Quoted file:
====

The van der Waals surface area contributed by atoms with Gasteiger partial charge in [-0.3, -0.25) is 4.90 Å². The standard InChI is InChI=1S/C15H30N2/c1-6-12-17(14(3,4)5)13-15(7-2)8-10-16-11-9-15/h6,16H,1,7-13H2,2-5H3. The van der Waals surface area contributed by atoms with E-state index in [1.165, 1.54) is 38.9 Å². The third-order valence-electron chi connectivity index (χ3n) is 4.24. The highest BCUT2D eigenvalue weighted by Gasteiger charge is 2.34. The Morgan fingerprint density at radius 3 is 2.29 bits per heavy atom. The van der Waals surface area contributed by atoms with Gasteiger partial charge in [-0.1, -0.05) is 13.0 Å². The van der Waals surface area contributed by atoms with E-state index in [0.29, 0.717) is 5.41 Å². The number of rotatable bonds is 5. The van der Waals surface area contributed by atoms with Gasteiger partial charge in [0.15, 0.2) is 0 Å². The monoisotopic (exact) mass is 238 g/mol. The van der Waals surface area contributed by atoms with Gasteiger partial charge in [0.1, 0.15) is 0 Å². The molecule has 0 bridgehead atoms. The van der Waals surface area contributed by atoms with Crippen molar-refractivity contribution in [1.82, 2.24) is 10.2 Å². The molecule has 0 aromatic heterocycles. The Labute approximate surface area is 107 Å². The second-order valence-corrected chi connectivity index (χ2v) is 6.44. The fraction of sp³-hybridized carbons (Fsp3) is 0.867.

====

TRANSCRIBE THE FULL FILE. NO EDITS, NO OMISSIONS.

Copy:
The van der Waals surface area contributed by atoms with Gasteiger partial charge in [-0.3, -0.25) is 4.90 Å². The standard InChI is InChI=1S/C15H30N2/c1-6-12-17(14(3,4)5)13-15(7-2)8-10-16-11-9-15/h6,16H,1,7-13H2,2-5H3. The van der Waals surface area contributed by atoms with E-state index in [1.165, 1.54) is 38.9 Å². The third-order valence-electron chi connectivity index (χ3n) is 4.24. The highest BCUT2D eigenvalue weighted by Gasteiger charge is 2.34. The Morgan fingerprint density at radius 3 is 2.29 bits per heavy atom. The van der Waals surface area contributed by atoms with Gasteiger partial charge in [-0.1, -0.05) is 13.0 Å². The van der Waals surface area contributed by atoms with E-state index in [0.29, 0.717) is 5.41 Å². The number of rotatable bonds is 5. The van der Waals surface area contributed by atoms with Gasteiger partial charge in [0.15, 0.2) is 0 Å². The monoisotopic (exact) mass is 238 g/mol. The van der Waals surface area contributed by atoms with Gasteiger partial charge in [0.1, 0.15) is 0 Å². The molecule has 0 bridgehead atoms. The van der Waals surface area contributed by atoms with Crippen molar-refractivity contribution in [1.82, 2.24) is 10.2 Å². The molecule has 0 aromatic heterocycles. The Labute approximate surface area is 107 Å². The second-order valence-corrected chi connectivity index (χ2v) is 6.44. The fraction of sp³-hybridized carbons (Fsp3) is 0.867.